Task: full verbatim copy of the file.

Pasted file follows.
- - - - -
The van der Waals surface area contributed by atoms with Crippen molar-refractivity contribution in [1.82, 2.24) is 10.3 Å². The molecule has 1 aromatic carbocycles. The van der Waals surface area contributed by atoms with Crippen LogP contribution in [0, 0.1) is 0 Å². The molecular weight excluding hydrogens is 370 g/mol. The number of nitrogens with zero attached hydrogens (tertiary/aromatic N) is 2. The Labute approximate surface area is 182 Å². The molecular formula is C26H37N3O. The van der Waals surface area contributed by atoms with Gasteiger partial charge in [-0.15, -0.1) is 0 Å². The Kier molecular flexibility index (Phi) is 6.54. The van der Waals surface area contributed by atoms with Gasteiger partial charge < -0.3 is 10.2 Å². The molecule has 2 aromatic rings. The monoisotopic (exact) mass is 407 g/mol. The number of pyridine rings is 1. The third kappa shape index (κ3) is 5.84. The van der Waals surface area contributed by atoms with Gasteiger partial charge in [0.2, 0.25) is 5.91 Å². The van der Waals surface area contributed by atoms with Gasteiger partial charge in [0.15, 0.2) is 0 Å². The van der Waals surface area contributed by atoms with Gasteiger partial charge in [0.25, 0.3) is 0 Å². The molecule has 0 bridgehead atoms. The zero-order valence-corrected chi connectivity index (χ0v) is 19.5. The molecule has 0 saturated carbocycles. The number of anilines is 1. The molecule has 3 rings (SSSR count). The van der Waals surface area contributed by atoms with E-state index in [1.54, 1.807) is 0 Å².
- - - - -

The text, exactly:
The van der Waals surface area contributed by atoms with Crippen molar-refractivity contribution in [1.82, 2.24) is 10.3 Å². The molecule has 1 aromatic carbocycles. The van der Waals surface area contributed by atoms with Crippen LogP contribution in [0, 0.1) is 0 Å². The molecular weight excluding hydrogens is 370 g/mol. The number of nitrogens with zero attached hydrogens (tertiary/aromatic N) is 2. The Labute approximate surface area is 182 Å². The molecular formula is C26H37N3O. The van der Waals surface area contributed by atoms with Gasteiger partial charge in [-0.15, -0.1) is 0 Å². The Kier molecular flexibility index (Phi) is 6.54. The van der Waals surface area contributed by atoms with Gasteiger partial charge < -0.3 is 10.2 Å². The molecule has 2 aromatic rings. The monoisotopic (exact) mass is 407 g/mol. The number of pyridine rings is 1. The third kappa shape index (κ3) is 5.84. The van der Waals surface area contributed by atoms with Gasteiger partial charge in [0.2, 0.25) is 5.91 Å². The van der Waals surface area contributed by atoms with Gasteiger partial charge in [0.15, 0.2) is 0 Å². The van der Waals surface area contributed by atoms with Gasteiger partial charge in [0.25, 0.3) is 0 Å². The molecule has 0 bridgehead atoms. The zero-order valence-corrected chi connectivity index (χ0v) is 19.5. The molecule has 0 saturated carbocycles. The number of anilines is 1. The molecule has 3 rings (SSSR count). The van der Waals surface area contributed by atoms with E-state index in [1.54, 1.807) is 0 Å².